The QM Rating
The Quartermaster rating was first established in 1798 for deployment on frigates. The QM rating is one of the original Chief Petty Officer ratings. On October 1, 2003, the Signalman (SM) rating was disestablished and folded into the Quartermaster rating.
The Navy's computerized personnel system associates the rating name with an alphanumeric Navy Occupational Specialty (NOS) code. For QM, the NOS is B450.
Quartermasters stand watch as assistants to officers of the deck and the navigator; serve as helmsman and perform ship control, navigation and bridge watch duties.
QMs procure, correct, use and stow navigational and oceanographic publications and oceanographic charts. They maintain navigational instruments and keep correct navigational time.
Quartermaster class "A" school is nine weeks long, and the school is located in Great Lakes, Illinois. The QM rating requires a 5 year minimum enlistment obligation.
Quartermaster (NOS B450)
The duties performed by QMs include operation of electronic navigation equipment. They will be able to conduct weather observations, determine compass and gyro error, compute tide and tidal current data, keep logs and records.
Quartermasters determine their ship's position by visual and electronic means, compute times of sunrise and sunset; and follow the nautical rules-of-the-road to prevent collisions at sea. They render "honors and ceremonies" in accordance with national observance and foreign customs; send and receive visual messages; and serve as petty officers in charge of tugs, self-propelled barges and other yard and district craft.
Career Sea - Shore Rotation Chart
Sea tours and shore tours for Sailors that have completed four sea tours will be 36 months at sea followed by 36 ashore until retirement.
Sailors in the Quartermaster rating can expect to spend more than half their career on sea duty assignment. Sea tour lengths for the QM rating will not involuntarily exceed 60 months for Sailors with less than 20 years of service (YOS) and 48 months for Sailors with more than 20 YOS. Shore tour lengths between sea tours will be set to 36 months long. Manning conditions at sea may require the need to request sea tour extension or shore tour curtailments to ensure all sea duty billets are filled.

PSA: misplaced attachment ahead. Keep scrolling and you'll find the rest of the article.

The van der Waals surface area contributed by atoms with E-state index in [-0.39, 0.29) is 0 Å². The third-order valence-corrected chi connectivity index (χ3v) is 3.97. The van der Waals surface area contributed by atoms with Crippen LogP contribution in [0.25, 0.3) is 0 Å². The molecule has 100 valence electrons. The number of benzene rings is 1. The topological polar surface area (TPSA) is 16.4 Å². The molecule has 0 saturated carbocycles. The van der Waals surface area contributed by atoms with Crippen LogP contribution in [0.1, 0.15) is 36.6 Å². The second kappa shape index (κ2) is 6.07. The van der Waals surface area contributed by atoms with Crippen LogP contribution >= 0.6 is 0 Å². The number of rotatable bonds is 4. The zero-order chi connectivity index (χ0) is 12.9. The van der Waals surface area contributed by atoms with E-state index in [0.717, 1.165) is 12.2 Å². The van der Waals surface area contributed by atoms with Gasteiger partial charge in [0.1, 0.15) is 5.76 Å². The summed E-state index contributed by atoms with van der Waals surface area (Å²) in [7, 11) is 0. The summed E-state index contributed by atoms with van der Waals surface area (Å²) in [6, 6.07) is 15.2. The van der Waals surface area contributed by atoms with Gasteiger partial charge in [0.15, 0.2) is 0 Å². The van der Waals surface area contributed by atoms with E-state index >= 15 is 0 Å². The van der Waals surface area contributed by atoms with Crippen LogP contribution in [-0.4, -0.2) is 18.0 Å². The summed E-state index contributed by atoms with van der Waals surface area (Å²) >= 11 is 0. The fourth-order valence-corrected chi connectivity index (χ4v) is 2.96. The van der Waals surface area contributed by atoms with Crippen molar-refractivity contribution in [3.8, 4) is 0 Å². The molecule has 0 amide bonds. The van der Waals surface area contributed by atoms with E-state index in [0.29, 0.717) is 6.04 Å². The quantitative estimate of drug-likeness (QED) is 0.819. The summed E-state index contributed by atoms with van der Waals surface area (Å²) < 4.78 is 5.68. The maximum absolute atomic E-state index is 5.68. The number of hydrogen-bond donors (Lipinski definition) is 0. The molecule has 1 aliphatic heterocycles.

Qualifications, Interests, and Working Environment
Quartermasters must be U.S. citizens and be able to meet all security clearance requirements. A good working knowledge of arithmetic, the capability for understanding modern computing devices, the ability to speak and write well and function as a member of an integrated team, do detailed work and keep accurate records, some physical strength and good manual dexterity are important qualifications.
Normal color perception is required, and vision must correct to 20/20.
Quartermasters usually work in a clean, air-conditioned electronic equipment space or the ship's bridge/pilot house, and frequently perform their work as part of a team, but may work on individual projects. Their work is mostly mental analysis and problem solving.
USN QMs are stationed primarily aboard USN deploying ships, Full Time Support (Active Duty Reservist) QMs are stationed aboard Naval Reserve Force (NRF) ships that deploy or conduct local operations. Quartermaster ASVAB Test requirement.
Because of the skills and expertise needed by the Quartermaster as well as the level of trust and responsibility given them early on, acceptance is limited to highly motivated and qualified applicants. About 2,000 men and women work in the QM rating.
Personnel in the Quartermaster rating are paid allowances (BAH, BAS, etc. if eligible) and billet pay (sea pay, etc. if eligible), and basic enlisted military pay based on years of service and paygrade.
American Council on Education recommends 5 semester hours credit in the lower division baccalaureate and associate degree category: 3 semester hours in Marine Navigation and 2 semester hours in marine navigation laboratory.
Date Page Modified: August 29, 2018.